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Database Updates are Easy with DeployHub

Database updates should be easy and part of your overall microservice configuration and release strategy built into continuous delivery. While a database update is not a microservice you may need an update to a database as part of a microservice release.  DeployHub handles this for you. DeployHub allows you to include in your microservice deployments the calling of Components that can perform database updates such as alters, create, inserts, updates, index, and delete. DeployHub allows you to define a roll-forward or rollback script to handle the case if something needs to be backed out, or you need your database to jump to a much higher version.  DeployHub’s database deployment engine sees everything as independent objects, handled incrementally.  This means it can apply database updates in the correct order, no matter how many versions forward or backward it needs to address.

Incremental Processing of Database Updates

Most database updates are nearly always delivered as deltas – SQL “alter” scripts that make changes to the previous version of the database schema. So if all you’re doing is deploying the next version of the application package then that works fine. However, what if you’re database updates are using versions that are several releases ahead of what’s in the environment? This can easily happen if the test and production environments are “pulling” specific application versions as opposed to having them “pushed” via a Continuous Delivery process, or they simply prefer not to take every release that is delivered from the developers. Now, just applying the alter script that is associated with this application version won’t work in any environment that doesn’t contain the previous version of the application.

Picture an application package (“My Application”) that is up to version 6. Let’s say we have a microservice that is a WAR file (for simplicity’s sake).  The application has two components, the WAR file and a Database component that contains alter scripts that roll the database schema forward. Here are what the last 4 versions look like:

Deployment Updates with Version control in Applications

So version 3 has a new version of the WAR file. Version 4 has a new version of the WAR file and a database alter script that adds a column to a table. Version 5 only changes the database (it amends a stored procedure that uses this new column). Version 6 applies a new change to the WAR file.

Now, in a Continuous Delivery process the test cluster being targeted will receive each new version of the database update. So when version 4 is deployed, the cluster will receive version 4 of the WAR file and the alter script will be executed to add the column to the table to complete the database update. Then when version 5 is deployed, only the DB alter script will run (alter.sql;2) in order to amend the stored procedure. The WAR file is not deployed since the server already contains version 4 of the WAR file. When version 6 is deployed, only version 5 of the WAR file is deployed. This is exactly what we want.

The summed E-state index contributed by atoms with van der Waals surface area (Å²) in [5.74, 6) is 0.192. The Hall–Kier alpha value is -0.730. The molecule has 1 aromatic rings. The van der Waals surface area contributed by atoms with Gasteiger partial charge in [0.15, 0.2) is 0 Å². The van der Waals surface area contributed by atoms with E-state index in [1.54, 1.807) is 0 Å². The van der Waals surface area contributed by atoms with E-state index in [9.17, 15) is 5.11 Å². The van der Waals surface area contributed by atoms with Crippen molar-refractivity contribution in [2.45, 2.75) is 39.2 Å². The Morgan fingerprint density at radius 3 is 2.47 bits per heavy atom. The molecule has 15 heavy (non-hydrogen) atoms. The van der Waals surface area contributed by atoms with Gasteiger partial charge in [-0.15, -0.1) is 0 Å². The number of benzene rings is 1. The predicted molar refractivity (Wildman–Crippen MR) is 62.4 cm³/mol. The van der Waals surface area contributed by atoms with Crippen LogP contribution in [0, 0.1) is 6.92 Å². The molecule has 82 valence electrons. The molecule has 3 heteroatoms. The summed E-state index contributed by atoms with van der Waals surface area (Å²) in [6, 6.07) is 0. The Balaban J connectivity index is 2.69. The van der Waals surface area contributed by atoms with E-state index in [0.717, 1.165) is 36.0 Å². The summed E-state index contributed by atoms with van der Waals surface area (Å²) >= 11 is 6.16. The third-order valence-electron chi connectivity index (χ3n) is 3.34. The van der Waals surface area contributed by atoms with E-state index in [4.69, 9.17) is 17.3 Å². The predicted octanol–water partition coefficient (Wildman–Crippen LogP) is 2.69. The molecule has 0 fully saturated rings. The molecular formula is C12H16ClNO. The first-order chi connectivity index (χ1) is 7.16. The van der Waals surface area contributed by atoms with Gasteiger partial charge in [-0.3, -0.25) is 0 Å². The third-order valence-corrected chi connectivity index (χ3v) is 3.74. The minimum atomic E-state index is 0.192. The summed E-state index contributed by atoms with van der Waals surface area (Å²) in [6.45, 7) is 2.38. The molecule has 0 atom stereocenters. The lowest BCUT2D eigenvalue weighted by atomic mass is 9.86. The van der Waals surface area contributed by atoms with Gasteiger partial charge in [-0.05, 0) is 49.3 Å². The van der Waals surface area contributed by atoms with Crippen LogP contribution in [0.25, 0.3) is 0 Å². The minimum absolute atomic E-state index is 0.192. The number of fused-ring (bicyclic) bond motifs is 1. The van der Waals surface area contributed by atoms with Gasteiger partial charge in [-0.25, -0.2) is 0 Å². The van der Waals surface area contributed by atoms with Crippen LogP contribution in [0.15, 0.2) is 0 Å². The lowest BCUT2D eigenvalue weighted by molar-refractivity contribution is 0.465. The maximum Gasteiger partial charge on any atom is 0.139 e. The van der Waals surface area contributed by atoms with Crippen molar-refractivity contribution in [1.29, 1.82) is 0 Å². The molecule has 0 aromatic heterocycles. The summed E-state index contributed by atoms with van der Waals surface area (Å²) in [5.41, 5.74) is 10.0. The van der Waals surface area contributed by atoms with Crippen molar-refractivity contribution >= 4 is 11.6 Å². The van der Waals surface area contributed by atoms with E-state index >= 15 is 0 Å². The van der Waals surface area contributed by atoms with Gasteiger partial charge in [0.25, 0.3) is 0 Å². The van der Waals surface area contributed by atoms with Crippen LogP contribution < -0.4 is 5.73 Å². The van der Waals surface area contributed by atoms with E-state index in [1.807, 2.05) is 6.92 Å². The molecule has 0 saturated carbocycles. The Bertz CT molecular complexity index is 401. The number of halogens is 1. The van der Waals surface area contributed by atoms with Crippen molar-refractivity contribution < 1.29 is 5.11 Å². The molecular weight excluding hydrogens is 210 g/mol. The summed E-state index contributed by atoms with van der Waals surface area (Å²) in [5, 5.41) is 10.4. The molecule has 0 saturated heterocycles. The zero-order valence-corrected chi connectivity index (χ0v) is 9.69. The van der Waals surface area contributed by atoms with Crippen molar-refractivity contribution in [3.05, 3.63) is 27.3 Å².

But now what happens when we move to the next environment, like testing?  In testing,  the team can do a “pull” when they’re ready to accept the new version of the application.  So they pull “My Application Version 6” into their test environment.

But what happens if the test environment is currently on version 3? Well, for the WAR file, there’s no problem – there’s a difference in the component version for the WAR file so the new version is deployed. But what happens to the database? There are no alter scripts associated with version 6 of the application – but without applying alter.sql;1 and alter.sql;2 the database schema is not going to be valid for use with myapp.war;5. The testing will fail – not so much “falling at the first hurdle” as “falling in the paddock”.

DeployHub uses database updates that are based on deltas to cure this issue. DeployHub identifies the components that represent the database changes and gets them to be applied in sequence for each interim version. In that way successive database “deltas” are applied in order to roll the database forward to the correct schema version before the required version of the application is deployed. This same logic can be used to go in reverse for a rollback.

So, in our case, going from version 3 to version 6 would deploy the following components:

deployment version control and application package

So DeployHub would deploy (and run) alter.sql;1 to add the new column, then alter.sql;2 to amend the stored procedure and finally, deploy myapp.war;5. Deltas mean we do the minimum required to get the application version to the desired state.

See it in Action

Further Reading: